Applied Sociology - Standards.doc - The CACS Assuring Quality and Standards in Applied Sociology Harry Perlstadt and Joyce Miller Iutcovich This article

Applied Sociology - Standards.doc - The CACS Assuring...

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The CACS: Assuring Quality and Standards in Applied Sociology Harry Perlstadt and Joyce Miller Iutcovich This article provides the reader with important information regarding accreditation of programs in applied sociology. The Society for Applied Sociology and The Sociological Practice Association have joined together to form the Commission on Applied and Clinical Sociology (CACS). This Commission has established standards for undergraduate programs in applied sociology. Here, the story of the formation of the Commission and the development of its standards are told by two of the principal participants who pioneered our accreditation process and standards, Harry Perlstadt and Joyce Iutcovich. The Case for Accreditation Becoming a “credentialed” professional can come through a variety of avenues, typically by earning an advanced college degree, taking a qualifying examination, and then being certified by a recognized educational institution or professional association and/or licensed by the state. Such professional status requires that a body of specialized knowledge and skills serve as the foundation. Indeed, individuals applying for certification or licensure must often be graduates of “accredited” programs, since accreditation establishes high standards for programs of learning. The case for accreditation of programs in applied sociology starts with the sociology of occupations and professions (see Perlstadt, 1998 for a more extensive treatment). Freidson (1986:211) identified three career paths for professionals - practitioners, administrators, and teacher-researchers. Sociology as a discipline has primarily focused on producing teacher- researchers while more or less shunning those who work outside academia. This is a legacy of Parsons (1959) who advocated the separation of sociology as a science from sociology as practice. Reacting to the unethical use of social sciences by the Nazi regime in the 1930's (see Turner and Käsler, 1992) and the early cold war anti-Communist suspicion of social sciences (see Selznick, 1960), he argued that sociology was a scientific discipline for the advancement and transmission of knowledge. Sociology could not conduct basic research if it did contract work for businesses or government agencies (see Merton and Lerner, 1951, Starr, 1988). The relationship, then, between sociology’s disciplinary base and its work or practice is often perceived as a schism. Abbott (1988), however, argues that for most professions the link between the disciplinary base and the work place is at the heart of a profession’s jurisdiction, that is, its claim to generate new abstract knowledge in a particular field and to apply this knowledge to the benefit of clients whether individuals, groups, organizations or governments. Some jurisdictions of interest to sociological practitioners and clinicians are already claimed or dominated by social work to the extent that specific social work rather than - 1 -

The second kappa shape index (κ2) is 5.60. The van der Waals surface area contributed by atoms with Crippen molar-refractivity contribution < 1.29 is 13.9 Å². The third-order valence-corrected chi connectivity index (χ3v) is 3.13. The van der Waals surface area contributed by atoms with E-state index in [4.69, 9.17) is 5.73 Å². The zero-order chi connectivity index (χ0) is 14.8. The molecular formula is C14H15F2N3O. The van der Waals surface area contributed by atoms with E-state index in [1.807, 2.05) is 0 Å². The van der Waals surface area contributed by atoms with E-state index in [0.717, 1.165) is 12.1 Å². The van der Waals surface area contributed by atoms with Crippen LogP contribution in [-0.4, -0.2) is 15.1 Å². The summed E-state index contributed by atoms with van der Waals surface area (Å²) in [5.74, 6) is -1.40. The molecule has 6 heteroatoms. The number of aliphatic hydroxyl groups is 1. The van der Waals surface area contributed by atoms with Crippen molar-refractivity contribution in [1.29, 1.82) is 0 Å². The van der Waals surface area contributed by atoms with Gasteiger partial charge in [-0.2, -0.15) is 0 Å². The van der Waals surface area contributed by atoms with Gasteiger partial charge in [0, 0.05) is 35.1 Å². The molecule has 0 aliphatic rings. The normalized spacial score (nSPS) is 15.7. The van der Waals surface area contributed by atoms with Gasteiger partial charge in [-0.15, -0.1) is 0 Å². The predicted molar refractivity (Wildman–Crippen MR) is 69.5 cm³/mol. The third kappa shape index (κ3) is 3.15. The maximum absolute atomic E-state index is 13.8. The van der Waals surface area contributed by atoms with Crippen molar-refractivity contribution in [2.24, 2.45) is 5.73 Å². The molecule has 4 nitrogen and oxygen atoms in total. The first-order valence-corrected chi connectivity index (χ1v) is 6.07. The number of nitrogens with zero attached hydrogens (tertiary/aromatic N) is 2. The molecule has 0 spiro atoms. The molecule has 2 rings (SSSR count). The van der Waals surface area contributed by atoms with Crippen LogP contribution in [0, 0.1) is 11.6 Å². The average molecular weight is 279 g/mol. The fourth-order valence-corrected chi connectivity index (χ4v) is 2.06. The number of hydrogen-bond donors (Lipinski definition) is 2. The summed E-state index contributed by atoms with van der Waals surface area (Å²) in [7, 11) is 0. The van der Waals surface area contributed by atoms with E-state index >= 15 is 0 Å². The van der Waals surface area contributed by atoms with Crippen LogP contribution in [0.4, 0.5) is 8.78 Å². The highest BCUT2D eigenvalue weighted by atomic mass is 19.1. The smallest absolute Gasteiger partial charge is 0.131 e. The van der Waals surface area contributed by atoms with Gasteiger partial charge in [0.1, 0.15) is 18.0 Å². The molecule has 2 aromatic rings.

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equivalent sociological training is required to work for social service agencies. More recently
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